* No matter what their background, those with the highest status in our society all tell a very similar story, one that plays out in a series of stages. Stage 1: Elation. The attainment of high status is accompanied by a whirlwind of attention and adoration. “The first thing that happens is that everything and everybody around you changes . . . And you can feel it filter down to whatever your inner circle of friends is,” explained one subject. The attention also comes with perks: “The access is unbelievable.” “Suddenly, you’re worth something. You’re important.” “When you reach a stage financially when you don’t need freebies, that’s when freebies are thrown to you.”

The experience is variously described as a “guilty pleasure,” a “high,” and a “rush.” Stage 2: Overwhelmed. Most people find their sudden rise in popularity becomes almost too much to deal with. As another subject warned, “Fame 101 is needed to teach people what’s coming: the swell of people, the requests, the letters, the emails, the greetings on the street, the people in cars, the honking of the horns, the screaming of your name. A whole world comes to you that you have no idea is there. It just comes from nowhere. And it starts to build and build like a small tornado, and it’s coming at you, and coming at you, and by the time it gets to you, it’s huge and can sweep you off your feet and take you away.” Not surprisingly, this quickly leads to . . .

Stage 3: Resentment. The attention becomes irritating. “You are an animal in a cage,” the movie star said. “If you’re sitting at a sporting event in a seat and you’re on the aisle . . . all of a sudden you have someone on your left arm kneeling in the aisle [wanting to talk to you]. I want to push them down the stairs.”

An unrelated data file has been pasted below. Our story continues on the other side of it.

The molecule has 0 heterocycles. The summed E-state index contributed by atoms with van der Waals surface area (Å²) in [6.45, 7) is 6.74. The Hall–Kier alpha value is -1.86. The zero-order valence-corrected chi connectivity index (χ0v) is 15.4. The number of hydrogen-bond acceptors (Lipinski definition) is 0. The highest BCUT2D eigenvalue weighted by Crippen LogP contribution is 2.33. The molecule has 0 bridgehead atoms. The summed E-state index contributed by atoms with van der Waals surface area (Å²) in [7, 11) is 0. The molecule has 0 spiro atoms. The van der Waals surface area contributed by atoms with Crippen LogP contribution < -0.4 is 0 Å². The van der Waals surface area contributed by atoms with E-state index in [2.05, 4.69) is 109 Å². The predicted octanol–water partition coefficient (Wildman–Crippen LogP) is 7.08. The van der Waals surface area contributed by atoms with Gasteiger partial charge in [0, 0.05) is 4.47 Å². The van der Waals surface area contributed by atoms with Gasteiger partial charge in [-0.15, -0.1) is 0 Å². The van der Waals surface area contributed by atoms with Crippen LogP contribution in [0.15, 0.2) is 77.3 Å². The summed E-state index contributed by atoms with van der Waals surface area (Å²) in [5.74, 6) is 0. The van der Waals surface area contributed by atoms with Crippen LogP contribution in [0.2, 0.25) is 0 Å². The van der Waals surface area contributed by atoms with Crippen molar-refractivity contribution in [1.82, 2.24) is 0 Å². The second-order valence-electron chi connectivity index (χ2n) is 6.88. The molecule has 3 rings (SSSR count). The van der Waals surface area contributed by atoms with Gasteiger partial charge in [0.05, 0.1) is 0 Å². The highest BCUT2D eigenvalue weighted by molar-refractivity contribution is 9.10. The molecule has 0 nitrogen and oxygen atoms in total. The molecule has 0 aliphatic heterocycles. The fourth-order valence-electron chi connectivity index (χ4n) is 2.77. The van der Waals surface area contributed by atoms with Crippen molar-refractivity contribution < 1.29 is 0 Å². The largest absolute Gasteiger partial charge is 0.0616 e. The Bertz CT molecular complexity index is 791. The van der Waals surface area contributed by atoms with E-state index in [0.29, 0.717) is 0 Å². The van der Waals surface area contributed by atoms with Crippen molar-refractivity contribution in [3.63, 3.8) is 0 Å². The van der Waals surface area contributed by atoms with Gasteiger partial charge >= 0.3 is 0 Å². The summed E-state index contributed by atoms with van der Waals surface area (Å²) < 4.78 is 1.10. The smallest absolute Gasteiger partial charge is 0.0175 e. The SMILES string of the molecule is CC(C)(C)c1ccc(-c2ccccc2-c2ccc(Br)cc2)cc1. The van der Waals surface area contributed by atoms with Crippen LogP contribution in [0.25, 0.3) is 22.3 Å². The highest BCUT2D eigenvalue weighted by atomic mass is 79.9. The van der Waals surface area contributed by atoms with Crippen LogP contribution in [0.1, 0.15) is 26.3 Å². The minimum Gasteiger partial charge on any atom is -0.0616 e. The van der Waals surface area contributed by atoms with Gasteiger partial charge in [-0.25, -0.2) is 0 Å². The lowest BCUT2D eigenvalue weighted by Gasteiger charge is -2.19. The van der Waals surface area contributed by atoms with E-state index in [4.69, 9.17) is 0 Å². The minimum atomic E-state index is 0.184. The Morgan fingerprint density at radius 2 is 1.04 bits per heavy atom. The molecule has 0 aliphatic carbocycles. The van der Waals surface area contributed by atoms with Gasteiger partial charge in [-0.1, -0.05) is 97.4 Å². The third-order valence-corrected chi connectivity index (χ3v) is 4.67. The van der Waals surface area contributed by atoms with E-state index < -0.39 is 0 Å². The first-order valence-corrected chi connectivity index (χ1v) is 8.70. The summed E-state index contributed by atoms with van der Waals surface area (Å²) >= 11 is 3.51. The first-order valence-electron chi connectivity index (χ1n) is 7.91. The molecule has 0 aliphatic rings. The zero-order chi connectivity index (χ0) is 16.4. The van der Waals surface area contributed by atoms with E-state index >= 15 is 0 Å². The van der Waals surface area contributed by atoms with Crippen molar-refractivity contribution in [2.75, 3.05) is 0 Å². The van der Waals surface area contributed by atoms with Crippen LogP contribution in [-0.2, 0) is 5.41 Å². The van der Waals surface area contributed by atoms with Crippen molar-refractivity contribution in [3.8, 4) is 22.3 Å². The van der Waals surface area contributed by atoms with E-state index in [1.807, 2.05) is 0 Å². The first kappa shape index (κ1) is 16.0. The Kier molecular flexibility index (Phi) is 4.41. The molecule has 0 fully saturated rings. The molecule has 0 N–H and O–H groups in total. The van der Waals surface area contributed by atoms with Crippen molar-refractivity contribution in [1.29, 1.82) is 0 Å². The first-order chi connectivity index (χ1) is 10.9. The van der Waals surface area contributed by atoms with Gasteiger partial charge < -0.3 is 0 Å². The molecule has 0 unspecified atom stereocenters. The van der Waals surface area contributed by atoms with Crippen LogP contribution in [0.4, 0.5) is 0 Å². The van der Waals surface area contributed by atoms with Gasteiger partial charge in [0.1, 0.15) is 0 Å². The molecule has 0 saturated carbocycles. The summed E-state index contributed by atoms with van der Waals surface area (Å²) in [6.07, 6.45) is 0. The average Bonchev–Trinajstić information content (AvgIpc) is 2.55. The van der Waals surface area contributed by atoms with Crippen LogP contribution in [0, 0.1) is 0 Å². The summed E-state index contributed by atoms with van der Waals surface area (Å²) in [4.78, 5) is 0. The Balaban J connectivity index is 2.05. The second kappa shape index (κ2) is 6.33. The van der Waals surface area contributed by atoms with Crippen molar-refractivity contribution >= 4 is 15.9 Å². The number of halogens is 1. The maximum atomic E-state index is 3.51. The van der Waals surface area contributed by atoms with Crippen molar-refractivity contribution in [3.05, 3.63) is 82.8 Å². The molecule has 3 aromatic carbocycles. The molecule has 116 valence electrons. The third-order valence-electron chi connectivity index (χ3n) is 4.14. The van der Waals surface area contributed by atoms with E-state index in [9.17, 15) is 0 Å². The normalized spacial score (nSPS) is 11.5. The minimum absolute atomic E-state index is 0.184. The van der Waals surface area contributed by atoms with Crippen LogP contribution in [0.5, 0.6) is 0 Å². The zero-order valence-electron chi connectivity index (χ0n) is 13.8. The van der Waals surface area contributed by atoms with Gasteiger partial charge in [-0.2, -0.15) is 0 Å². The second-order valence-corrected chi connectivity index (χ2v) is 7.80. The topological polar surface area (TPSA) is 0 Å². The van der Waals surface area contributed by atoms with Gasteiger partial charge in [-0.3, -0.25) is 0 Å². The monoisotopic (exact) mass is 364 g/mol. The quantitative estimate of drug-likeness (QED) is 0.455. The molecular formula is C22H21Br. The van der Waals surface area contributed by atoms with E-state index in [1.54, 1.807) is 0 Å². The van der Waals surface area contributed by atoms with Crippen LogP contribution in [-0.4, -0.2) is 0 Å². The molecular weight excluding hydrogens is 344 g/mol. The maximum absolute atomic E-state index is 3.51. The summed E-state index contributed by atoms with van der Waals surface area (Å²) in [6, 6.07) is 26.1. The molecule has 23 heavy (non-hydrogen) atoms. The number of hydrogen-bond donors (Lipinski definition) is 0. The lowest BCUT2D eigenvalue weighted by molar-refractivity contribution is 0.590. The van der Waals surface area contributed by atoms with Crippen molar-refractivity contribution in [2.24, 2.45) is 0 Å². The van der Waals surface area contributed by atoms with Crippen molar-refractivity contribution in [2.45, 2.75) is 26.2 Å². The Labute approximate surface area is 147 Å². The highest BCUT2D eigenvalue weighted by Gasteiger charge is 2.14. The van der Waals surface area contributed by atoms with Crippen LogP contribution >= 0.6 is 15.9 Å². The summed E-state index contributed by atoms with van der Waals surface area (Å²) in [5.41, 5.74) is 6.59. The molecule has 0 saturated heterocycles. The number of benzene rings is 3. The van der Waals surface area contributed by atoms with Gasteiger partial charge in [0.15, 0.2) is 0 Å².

Stage 4: Addiction. The ambivalence regarding popularity becomes almost too much to bear. If you’ve ever watched E! True Hollywood Story, you’ll recognize this stage as the moral of each episode. “I’ve been addicted to almost every substance known to man at one point or another, and the most addicting of them all is fame,” said one celebrity. As is true of any addiction, a number of people become dependent on their next hit, hating themselves for wanting it but desperate to have it anyway. Some high-status individuals never get beyond this phase, and their lives become an endless chase for an ever-greater high.

Stage 5: Splitting. The high-status individual realizes that his popularity is not based on his or her actual character at all. “You find out there are millions of people who like you for what you do. They couldn’t care less who you are,” acknowledges one well-known figure, while another says, “It’s not really me . . . it’s this working part of me, or the celebrity part of me . . . So, I am a toy in a shop window.” Some report that they are forced to form split personas to retain any real sense of a genuine self-concept—a version of themselves that is for the public, and a version they can maintain with family and friends, while their true self remains somewhere trapped in between. Over time it becomes harder and harder for them to even remember which is real. One subject reports he has “two different dialogues—the one that I’m thinking and the one I’m saying . . . [I can’t be] as authentic as I’d like to be . . . to show my true self.”